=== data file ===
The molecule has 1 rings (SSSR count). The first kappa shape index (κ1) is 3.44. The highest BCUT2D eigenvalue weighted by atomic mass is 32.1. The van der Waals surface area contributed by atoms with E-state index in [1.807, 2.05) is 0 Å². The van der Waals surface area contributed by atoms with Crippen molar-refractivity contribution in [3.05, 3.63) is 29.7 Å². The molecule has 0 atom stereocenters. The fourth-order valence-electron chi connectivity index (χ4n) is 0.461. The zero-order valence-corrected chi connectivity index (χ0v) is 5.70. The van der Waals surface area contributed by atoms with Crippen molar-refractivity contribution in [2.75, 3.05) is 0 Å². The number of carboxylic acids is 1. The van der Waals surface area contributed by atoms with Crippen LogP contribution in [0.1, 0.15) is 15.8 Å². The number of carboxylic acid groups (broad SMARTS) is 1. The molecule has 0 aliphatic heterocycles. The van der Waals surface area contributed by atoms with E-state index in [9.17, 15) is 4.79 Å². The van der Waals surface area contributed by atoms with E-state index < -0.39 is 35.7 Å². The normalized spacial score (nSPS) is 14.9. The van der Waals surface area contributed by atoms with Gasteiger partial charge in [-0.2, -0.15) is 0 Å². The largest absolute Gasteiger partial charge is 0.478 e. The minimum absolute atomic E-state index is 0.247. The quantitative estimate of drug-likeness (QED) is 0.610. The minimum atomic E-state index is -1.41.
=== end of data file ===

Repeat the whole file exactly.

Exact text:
The molecule has 1 rings (SSSR count). The first kappa shape index (κ1) is 3.44. The highest BCUT2D eigenvalue weighted by atomic mass is 32.1. The van der Waals surface area contributed by atoms with E-state index in [1.807, 2.05) is 0 Å². The van der Waals surface area contributed by atoms with Crippen molar-refractivity contribution in [3.05, 3.63) is 29.7 Å². The molecule has 0 atom stereocenters. The fourth-order valence-electron chi connectivity index (χ4n) is 0.461. The zero-order valence-corrected chi connectivity index (χ0v) is 5.70. The van der Waals surface area contributed by atoms with Crippen molar-refractivity contribution in [2.75, 3.05) is 0 Å². The number of carboxylic acids is 1. The van der Waals surface area contributed by atoms with Crippen LogP contribution in [0.1, 0.15) is 15.8 Å². The number of carboxylic acid groups (broad SMARTS) is 1. The molecule has 0 aliphatic heterocycles. The van der Waals surface area contributed by atoms with E-state index in [9.17, 15) is 4.79 Å². The van der Waals surface area contributed by atoms with E-state index < -0.39 is 35.7 Å². The normalized spacial score (nSPS) is 14.9. The van der Waals surface area contributed by atoms with Gasteiger partial charge in [-0.2, -0.15) is 0 Å². The largest absolute Gasteiger partial charge is 0.478 e. The minimum absolute atomic E-state index is 0.247. The quantitative estimate of drug-likeness (QED) is 0.610. The minimum atomic E-state index is -1.41.